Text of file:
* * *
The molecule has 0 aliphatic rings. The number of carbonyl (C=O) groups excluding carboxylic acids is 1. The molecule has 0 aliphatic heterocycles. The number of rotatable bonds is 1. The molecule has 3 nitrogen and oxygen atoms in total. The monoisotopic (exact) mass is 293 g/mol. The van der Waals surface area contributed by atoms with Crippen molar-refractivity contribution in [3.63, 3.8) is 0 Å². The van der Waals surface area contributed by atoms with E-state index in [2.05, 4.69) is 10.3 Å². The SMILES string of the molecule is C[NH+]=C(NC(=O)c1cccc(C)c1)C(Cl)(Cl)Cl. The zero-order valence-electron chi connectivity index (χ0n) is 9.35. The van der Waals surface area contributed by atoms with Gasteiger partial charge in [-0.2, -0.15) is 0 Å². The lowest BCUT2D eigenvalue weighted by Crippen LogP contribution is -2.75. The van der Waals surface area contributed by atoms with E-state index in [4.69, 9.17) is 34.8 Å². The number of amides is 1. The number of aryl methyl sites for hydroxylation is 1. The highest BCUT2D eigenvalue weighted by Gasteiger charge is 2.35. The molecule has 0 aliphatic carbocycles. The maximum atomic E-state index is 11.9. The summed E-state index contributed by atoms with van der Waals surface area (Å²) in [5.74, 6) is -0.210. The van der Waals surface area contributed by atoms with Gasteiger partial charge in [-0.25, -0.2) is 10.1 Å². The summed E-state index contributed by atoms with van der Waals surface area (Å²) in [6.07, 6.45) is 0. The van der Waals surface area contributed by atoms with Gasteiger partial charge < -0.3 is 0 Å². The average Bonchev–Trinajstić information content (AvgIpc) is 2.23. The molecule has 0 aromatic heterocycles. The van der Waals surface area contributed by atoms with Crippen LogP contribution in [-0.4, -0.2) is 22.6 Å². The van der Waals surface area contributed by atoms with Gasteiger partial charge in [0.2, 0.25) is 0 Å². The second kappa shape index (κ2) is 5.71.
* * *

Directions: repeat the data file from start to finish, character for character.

The molecule has 0 aliphatic rings. The number of carbonyl (C=O) groups excluding carboxylic acids is 1. The molecule has 0 aliphatic heterocycles. The number of rotatable bonds is 1. The molecule has 3 nitrogen and oxygen atoms in total. The monoisotopic (exact) mass is 293 g/mol. The van der Waals surface area contributed by atoms with Crippen molar-refractivity contribution in [3.63, 3.8) is 0 Å². The van der Waals surface area contributed by atoms with E-state index in [2.05, 4.69) is 10.3 Å². The SMILES string of the molecule is C[NH+]=C(NC(=O)c1cccc(C)c1)C(Cl)(Cl)Cl. The zero-order valence-electron chi connectivity index (χ0n) is 9.35. The van der Waals surface area contributed by atoms with Gasteiger partial charge in [-0.2, -0.15) is 0 Å². The lowest BCUT2D eigenvalue weighted by Crippen LogP contribution is -2.75. The van der Waals surface area contributed by atoms with E-state index in [4.69, 9.17) is 34.8 Å². The number of amides is 1. The number of aryl methyl sites for hydroxylation is 1. The highest BCUT2D eigenvalue weighted by Gasteiger charge is 2.35. The molecule has 0 aliphatic carbocycles. The maximum atomic E-state index is 11.9. The summed E-state index contributed by atoms with van der Waals surface area (Å²) in [5.74, 6) is -0.210. The van der Waals surface area contributed by atoms with Gasteiger partial charge in [-0.25, -0.2) is 10.1 Å². The summed E-state index contributed by atoms with van der Waals surface area (Å²) in [6.07, 6.45) is 0. The van der Waals surface area contributed by atoms with Gasteiger partial charge < -0.3 is 0 Å². The average Bonchev–Trinajstić information content (AvgIpc) is 2.23. The molecule has 0 aromatic heterocycles. The van der Waals surface area contributed by atoms with Crippen LogP contribution in [-0.4, -0.2) is 22.6 Å². The van der Waals surface area contributed by atoms with Gasteiger partial charge in [0.2, 0.25) is 0 Å². The second kappa shape index (κ2) is 5.71.